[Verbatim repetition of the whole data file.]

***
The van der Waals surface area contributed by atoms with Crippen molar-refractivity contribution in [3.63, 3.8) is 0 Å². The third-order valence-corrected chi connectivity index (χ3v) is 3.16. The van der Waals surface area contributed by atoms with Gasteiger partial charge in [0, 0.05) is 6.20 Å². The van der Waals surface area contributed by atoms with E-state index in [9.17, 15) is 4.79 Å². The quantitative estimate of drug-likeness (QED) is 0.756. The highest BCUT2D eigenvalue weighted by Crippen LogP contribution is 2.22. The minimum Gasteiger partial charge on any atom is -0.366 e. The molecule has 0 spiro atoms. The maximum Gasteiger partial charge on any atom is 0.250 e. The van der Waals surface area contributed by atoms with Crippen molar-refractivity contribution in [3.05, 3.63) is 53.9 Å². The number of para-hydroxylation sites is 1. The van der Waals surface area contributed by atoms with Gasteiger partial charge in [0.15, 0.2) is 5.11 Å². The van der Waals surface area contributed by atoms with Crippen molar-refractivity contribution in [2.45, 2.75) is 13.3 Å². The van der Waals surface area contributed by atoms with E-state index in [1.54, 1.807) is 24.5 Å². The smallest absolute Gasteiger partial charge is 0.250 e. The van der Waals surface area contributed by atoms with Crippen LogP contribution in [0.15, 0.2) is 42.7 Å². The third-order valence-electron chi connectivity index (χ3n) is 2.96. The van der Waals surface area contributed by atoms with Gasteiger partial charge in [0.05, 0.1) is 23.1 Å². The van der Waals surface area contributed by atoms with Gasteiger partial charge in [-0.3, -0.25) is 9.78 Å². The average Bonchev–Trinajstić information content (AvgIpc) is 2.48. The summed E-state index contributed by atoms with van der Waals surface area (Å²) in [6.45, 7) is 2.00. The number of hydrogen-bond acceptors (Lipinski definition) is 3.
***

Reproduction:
The van der Waals surface area contributed by atoms with Crippen molar-refractivity contribution in [3.63, 3.8) is 0 Å². The third-order valence-corrected chi connectivity index (χ3v) is 3.16. The van der Waals surface area contributed by atoms with Gasteiger partial charge in [0, 0.05) is 6.20 Å². The van der Waals surface area contributed by atoms with E-state index in [9.17, 15) is 4.79 Å². The quantitative estimate of drug-likeness (QED) is 0.756. The highest BCUT2D eigenvalue weighted by Crippen LogP contribution is 2.22. The minimum Gasteiger partial charge on any atom is -0.366 e. The molecule has 0 spiro atoms. The maximum Gasteiger partial charge on any atom is 0.250 e. The van der Waals surface area contributed by atoms with Crippen molar-refractivity contribution in [3.05, 3.63) is 53.9 Å². The number of para-hydroxylation sites is 1. The van der Waals surface area contributed by atoms with Gasteiger partial charge in [0.15, 0.2) is 5.11 Å². The van der Waals surface area contributed by atoms with Crippen molar-refractivity contribution in [2.45, 2.75) is 13.3 Å². The van der Waals surface area contributed by atoms with E-state index in [1.54, 1.807) is 24.5 Å². The smallest absolute Gasteiger partial charge is 0.250 e. The van der Waals surface area contributed by atoms with Crippen LogP contribution in [0.15, 0.2) is 42.7 Å². The third-order valence-electron chi connectivity index (χ3n) is 2.96. The van der Waals surface area contributed by atoms with Gasteiger partial charge in [0.05, 0.1) is 23.1 Å². The van der Waals surface area contributed by atoms with Gasteiger partial charge in [-0.3, -0.25) is 9.78 Å². The average Bonchev–Trinajstić information content (AvgIpc) is 2.48. The summed E-state index contributed by atoms with van der Waals surface area (Å²) in [6.45, 7) is 2.00. The number of hydrogen-bond acceptors (Lipinski definition) is 3.